SINGAPORE: Going nuts over nuts? You're on the right track.
A local study has found that omega-3 fatty acids from plants are as good for the heart as those from animals.
Both lower the risk of dying from cardiovascular diseases, which kill a third of Singaporeans annually.
"I think a lot of people know about fish oil," said Assistant Professor Pan An of the National University of Singapore's (NUS) Saw Swee Hock School of Public Health, who co-authored the study.
"There are a lot of studies out there saying dietary intake of fish oil is good for your heart, and this notion has been widely believed for many years."
But the hearty goodness of nuts, seeds, and plant-based oils is less well-known, Prof Pan added.
The study, surveyed more than 60,000 Singaporean Chinese on their dietary habits.
It was a collaboration between the Duke-NUS Graduate Medical School, the NUS Saw Swee Hock School of Public Health, and the National Heart Centre Singapore.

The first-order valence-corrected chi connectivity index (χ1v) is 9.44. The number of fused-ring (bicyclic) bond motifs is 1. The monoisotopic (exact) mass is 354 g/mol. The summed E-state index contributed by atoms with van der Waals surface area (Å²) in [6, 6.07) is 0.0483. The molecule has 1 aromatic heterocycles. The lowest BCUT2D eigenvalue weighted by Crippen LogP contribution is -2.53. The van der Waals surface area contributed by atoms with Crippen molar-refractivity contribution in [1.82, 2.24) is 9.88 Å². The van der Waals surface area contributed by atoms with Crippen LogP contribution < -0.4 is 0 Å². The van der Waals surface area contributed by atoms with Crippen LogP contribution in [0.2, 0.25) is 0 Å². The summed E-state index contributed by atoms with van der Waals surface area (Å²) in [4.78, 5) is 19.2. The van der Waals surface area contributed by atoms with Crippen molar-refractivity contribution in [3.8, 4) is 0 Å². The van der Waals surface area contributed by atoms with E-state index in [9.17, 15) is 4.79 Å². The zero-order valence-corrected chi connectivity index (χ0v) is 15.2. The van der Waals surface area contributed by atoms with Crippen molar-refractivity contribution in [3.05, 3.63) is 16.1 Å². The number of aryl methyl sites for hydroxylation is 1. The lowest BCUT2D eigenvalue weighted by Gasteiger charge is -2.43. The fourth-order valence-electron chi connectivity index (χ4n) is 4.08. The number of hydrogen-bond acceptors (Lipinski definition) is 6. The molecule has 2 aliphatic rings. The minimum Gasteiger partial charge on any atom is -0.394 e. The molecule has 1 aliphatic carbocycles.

Both fish and vegetable omega-3 fatty acids worked equally well, and those who took the most were 15 per cent less likely to die of coronary heart disease than the group which took the least.
This group was also 18 per cent less likely to die of stroke.
Prof Pan said that people should cook with healthy oils like soyabean and canola, rather than palm and coconut oils which have a large amount of saturated fat.
Walnuts and flaxseed are also especially high in omega-3, although most nuts contain some of this "good fat", said Prof Pan.
Eating 30g of walnuts or a small fish two to three times a week should suffice, he added.
This is particularly good news for vegetarians or those who might not like seafood.
"If you like seafood, eat seafood," Prof Pan said.
"But you don't necessarily have to eat fish to get the protective effect."